When it comes to taking a punt on the direction of shares, both spread bets and contracts for difference (CFDs) are possible choices. Both allow you to place up (‘long’) and down (‘short’) bets, both are liquid (so opening and closing a position is straightforward), both are margined (so you get lots of bang for your buck) and both are offered by a number of firms so costs are generally low. However, when it comes to hedging, CFDs have one big edge – tax.
At first glance, this might seem odd. Surely spread bets are better since they don’t attract capital gains tax? Well, for a gambler that’s a big plus for sure. Why hand over 18% or 28% of your profits (depending on what rate of tax you pay for income tax purposes) if you don’t need to? However, for a hedger – someone seeking to protect, say, shares against a price fall – the tax treatment of CFDs can be a winner.
The reason is that while, yes, you will be taxed on any gain on a CFD much as though you had bought shares, you also get the benefit of tax losses. What that means is, say you sell a CFD as a hedge against some shares you own and don’t want to sell just yet. The shares then rise, rather than fall as you expected. The CFD will lose money – you will buy it back to close out the position for more than you sold the contract for. But you’ll be able to offset the loss against any gain realised on the sale of shares. So, say you sell shares for a gain of £1,000 but lose £800 on a hedging CFD contract. Your overall gain for CGT purposes is £200, not £1,000 as it would be had you hedged using a spread bet with no tax relief for losses.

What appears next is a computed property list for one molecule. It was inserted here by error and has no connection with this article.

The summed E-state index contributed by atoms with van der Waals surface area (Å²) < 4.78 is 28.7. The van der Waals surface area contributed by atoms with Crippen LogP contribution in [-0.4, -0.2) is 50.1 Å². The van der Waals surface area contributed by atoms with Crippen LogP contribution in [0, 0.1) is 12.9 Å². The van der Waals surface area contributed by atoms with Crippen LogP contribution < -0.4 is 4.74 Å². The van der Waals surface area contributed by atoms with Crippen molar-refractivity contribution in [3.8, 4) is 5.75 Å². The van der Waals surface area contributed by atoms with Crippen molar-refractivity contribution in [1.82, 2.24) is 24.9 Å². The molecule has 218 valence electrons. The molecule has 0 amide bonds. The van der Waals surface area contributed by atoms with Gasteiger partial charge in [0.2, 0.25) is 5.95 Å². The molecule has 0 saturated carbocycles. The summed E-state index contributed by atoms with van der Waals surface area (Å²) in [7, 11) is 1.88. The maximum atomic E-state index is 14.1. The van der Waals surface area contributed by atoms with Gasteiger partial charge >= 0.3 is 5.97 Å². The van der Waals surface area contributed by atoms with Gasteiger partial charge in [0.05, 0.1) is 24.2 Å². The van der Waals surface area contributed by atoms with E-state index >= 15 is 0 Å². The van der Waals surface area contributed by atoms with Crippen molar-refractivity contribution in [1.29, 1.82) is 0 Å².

Better still, since CFD prices tend to track the underlying share closer than spread bets, your hedge using CFDs will probably be more precise. So, much as though we like spread bets, CFDs undoubtedly have their uses. Hedging is one of them.